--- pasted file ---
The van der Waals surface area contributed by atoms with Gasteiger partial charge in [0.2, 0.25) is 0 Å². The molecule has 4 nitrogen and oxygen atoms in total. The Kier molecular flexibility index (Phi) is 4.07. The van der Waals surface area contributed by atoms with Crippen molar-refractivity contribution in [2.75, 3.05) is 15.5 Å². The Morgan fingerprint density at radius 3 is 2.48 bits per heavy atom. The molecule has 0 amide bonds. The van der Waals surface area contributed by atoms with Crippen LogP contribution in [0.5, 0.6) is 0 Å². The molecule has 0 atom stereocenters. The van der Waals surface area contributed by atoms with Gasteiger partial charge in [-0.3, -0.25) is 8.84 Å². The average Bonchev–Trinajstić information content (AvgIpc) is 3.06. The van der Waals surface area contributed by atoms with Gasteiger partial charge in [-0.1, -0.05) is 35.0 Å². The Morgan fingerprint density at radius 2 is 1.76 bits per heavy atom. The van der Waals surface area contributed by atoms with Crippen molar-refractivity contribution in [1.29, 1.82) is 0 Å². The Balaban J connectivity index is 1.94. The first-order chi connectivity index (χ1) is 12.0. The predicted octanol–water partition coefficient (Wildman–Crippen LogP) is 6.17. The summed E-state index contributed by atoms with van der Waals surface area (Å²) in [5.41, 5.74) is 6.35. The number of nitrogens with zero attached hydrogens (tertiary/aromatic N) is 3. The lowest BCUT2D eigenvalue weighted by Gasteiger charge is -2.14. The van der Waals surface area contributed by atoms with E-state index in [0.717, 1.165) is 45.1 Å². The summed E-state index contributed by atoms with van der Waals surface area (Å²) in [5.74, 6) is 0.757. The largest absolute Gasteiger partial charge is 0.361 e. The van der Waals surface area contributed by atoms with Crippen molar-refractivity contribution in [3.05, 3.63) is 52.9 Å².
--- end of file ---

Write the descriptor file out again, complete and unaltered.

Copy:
The van der Waals surface area contributed by atoms with Gasteiger partial charge in [0.2, 0.25) is 0 Å². The molecule has 4 nitrogen and oxygen atoms in total. The Kier molecular flexibility index (Phi) is 4.07. The van der Waals surface area contributed by atoms with Crippen molar-refractivity contribution in [2.75, 3.05) is 15.5 Å². The Morgan fingerprint density at radius 3 is 2.48 bits per heavy atom. The molecule has 0 amide bonds. The van der Waals surface area contributed by atoms with Crippen LogP contribution in [0.5, 0.6) is 0 Å². The molecule has 0 atom stereocenters. The van der Waals surface area contributed by atoms with Gasteiger partial charge in [-0.3, -0.25) is 8.84 Å². The average Bonchev–Trinajstić information content (AvgIpc) is 3.06. The van der Waals surface area contributed by atoms with Gasteiger partial charge in [-0.1, -0.05) is 35.0 Å². The Morgan fingerprint density at radius 2 is 1.76 bits per heavy atom. The van der Waals surface area contributed by atoms with Crippen molar-refractivity contribution in [1.29, 1.82) is 0 Å². The Balaban J connectivity index is 1.94. The first-order chi connectivity index (χ1) is 12.0. The predicted octanol–water partition coefficient (Wildman–Crippen LogP) is 6.17. The summed E-state index contributed by atoms with van der Waals surface area (Å²) in [5.41, 5.74) is 6.35. The number of nitrogens with zero attached hydrogens (tertiary/aromatic N) is 3. The lowest BCUT2D eigenvalue weighted by Gasteiger charge is -2.14. The van der Waals surface area contributed by atoms with E-state index in [0.717, 1.165) is 45.1 Å². The summed E-state index contributed by atoms with van der Waals surface area (Å²) in [5.74, 6) is 0.757. The largest absolute Gasteiger partial charge is 0.361 e. The van der Waals surface area contributed by atoms with Crippen molar-refractivity contribution in [3.05, 3.63) is 52.9 Å².